After the Occupation, what? – A road map for change

An Op-Ed piece by Bruce A. Smith 

Although the Occupy Tacoma protesters are currently ensconced in their encampments, the critical question remains:  When they decide to move, in what direction should they go?  How can we actually create the change we want in our country?

 Here is a road map for change.  Bluntly, we can call this plan:  (Bleep) Wall Street.

 The essential task is that we need to take money away from Wall Street and deprive it from having the means to corrupt our politicians and all those who are screwing us. 

 We can weaken Wall Street by giving them less money, such as by setting up a stock market locally in our communities so that local businesses can have the capital they need to create the jobs we want.  Can you imagine a stock market right here in Pierce County?  Why not?  Remember, all great ventures start as an idea; then they just add sweat and elbow grease.

 Plus, we need to shop differently so that we can withhold money from corporations that pollute our lands, treat people as slaves, and subvert our democracy.  We need to weaken the corporations by withholding the grist that allows them to corrupt politicians, entice regulators to look the other way, and allow the 1% to become richer.

 We need to direct the power of our purchases towards businesses we want to see in our communities.  We need to help them grow so they can expand and create the jobs that we want, producing the goods and services that we are proud of and that make us stronger.

 We need to harness the power that we have, as modest as it might seem at the moment. 

 But the problem is bigger than just Wall Street, greedy bankers and CEOs.  It’s the whole corporate structure of our world.  It’s Everything that tells us how to be, what to buy and how to think.

 A good term for this structure is the “Corporatocracy.”  It’s a term coined by John Perkins, the noted author who wrote, “Confessions of an Economic Hit Man.”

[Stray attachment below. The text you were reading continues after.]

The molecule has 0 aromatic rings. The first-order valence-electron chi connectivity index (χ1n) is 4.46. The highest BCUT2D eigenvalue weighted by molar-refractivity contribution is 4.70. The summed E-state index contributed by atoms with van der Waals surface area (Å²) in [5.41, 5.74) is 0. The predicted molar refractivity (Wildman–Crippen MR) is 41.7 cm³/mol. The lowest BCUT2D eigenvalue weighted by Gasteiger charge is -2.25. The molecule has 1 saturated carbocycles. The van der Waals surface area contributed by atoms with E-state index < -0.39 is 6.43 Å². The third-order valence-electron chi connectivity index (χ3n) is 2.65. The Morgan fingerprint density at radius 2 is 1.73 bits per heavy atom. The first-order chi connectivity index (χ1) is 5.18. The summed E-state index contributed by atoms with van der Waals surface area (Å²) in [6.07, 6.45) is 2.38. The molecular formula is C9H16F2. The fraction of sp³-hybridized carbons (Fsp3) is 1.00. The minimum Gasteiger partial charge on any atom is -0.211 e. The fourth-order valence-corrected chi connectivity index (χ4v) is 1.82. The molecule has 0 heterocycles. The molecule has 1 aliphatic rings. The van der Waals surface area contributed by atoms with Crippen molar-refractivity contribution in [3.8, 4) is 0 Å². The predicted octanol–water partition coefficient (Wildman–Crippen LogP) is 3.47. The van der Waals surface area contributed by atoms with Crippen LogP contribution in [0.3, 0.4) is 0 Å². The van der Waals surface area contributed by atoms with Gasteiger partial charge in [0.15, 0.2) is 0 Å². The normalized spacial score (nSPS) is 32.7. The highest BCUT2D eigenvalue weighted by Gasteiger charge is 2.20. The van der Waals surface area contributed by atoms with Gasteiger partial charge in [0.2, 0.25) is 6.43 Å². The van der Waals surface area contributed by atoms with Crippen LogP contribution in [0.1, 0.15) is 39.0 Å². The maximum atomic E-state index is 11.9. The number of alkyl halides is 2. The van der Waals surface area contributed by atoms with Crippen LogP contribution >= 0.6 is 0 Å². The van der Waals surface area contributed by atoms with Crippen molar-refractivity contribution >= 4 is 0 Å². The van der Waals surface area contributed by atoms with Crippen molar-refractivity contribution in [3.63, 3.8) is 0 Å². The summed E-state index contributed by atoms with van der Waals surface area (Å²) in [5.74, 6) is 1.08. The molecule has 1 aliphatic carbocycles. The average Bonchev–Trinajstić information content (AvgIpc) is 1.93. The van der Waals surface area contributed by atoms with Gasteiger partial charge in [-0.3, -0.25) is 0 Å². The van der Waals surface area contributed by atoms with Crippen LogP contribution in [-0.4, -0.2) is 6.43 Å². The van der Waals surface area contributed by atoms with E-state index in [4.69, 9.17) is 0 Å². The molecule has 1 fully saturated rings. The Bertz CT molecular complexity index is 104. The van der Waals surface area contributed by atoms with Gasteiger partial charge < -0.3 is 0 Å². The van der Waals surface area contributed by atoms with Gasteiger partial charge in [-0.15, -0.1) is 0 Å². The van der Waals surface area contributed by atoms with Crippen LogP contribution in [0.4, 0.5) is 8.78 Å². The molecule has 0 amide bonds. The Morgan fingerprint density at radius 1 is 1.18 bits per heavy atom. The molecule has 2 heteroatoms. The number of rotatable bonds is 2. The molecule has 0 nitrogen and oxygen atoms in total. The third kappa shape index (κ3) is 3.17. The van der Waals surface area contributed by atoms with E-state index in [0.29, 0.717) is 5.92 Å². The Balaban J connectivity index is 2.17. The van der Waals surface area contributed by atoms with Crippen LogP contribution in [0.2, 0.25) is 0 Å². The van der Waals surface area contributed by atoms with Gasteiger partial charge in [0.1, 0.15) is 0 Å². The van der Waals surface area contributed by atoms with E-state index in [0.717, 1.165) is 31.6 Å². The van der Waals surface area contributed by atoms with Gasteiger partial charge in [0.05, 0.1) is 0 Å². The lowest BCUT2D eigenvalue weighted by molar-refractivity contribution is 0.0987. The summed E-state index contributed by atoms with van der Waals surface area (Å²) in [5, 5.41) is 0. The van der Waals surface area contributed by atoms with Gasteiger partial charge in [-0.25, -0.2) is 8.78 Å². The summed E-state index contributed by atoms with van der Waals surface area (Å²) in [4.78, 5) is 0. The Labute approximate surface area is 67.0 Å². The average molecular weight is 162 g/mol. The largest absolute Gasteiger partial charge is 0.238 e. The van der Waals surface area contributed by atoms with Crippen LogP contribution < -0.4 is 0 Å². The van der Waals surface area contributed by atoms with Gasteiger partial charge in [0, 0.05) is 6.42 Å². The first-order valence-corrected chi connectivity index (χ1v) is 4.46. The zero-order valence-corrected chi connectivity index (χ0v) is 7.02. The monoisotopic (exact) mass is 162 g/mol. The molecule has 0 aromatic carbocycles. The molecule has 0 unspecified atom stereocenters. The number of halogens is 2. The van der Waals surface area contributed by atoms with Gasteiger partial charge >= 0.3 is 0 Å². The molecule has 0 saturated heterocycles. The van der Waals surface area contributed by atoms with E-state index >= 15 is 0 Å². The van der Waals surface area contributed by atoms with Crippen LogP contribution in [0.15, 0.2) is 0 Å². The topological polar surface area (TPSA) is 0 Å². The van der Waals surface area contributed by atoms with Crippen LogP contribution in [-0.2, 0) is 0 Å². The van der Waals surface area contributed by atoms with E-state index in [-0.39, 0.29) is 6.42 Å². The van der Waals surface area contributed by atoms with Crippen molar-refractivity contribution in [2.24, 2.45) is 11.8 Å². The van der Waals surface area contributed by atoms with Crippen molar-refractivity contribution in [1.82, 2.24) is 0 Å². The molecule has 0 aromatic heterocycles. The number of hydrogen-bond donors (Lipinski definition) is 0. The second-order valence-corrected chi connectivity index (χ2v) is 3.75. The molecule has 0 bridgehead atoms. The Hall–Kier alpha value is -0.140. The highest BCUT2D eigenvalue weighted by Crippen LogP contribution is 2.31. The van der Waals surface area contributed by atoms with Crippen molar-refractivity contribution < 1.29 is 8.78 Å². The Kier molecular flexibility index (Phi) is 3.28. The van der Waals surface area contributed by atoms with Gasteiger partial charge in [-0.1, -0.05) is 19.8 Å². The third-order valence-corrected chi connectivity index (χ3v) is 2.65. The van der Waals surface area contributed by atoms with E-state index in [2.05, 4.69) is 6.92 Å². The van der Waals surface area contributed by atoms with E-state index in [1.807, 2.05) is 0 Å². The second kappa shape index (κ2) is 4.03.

As I understand Mr. Perkins, the corporatocracy is composed of the international elite that run the governments, big businesses and the banks, the media and cultural institutions, religions and Organized Crime – all those who wield Big Power.

 Now, money gives the corporatocracy power, so we need to not give money to them. 

 With less money they will have less power.  With less money they can buy fewer politicians.  With less money they can do fewer things to control us, influence and manipulate us.

 I mentioned local stock markets.  We also need local banks, and we’re beginning to have some of that in Pierce County with the profusion of credit unions. 

 We need to build a more de-centralized economy.  As we produce more goods and services locally we take power away from the Big Guys, like Walmart, who have enormous advantages with the so-called “economies of scale,” which is a very real dynamic of spreading costs over a vast number of products.

 We need to become more self-reliant, and grow more of our own food.  The average person in Pierce County spends $4,000 a year on food.  Imagine if everyone grew enough food for themselves and their neighbors so that they could reduce that number to $3,000 – how much power and influence would that take away from the Fred Meyers and Darigolds and other mega food corporations?

 800,000 people live in Pierce County.  If each resident kept $1,000 from the hands of the food corporatocracy, that would retrieve $800 million worth of political power from this one industry.

 We need to start figuring out how we can have several different kinds of local economies.  As the alternatives grow, we may be able to create alternative currencies.  One – let’s call it “Pierce County Buckeroos” – we could use locally with businesses pledged to building a vibrant local economy.  Of course, we would keep our Federal Reserve Notes, also known as American dollars, to get what we need in the current financial system and global marketplace.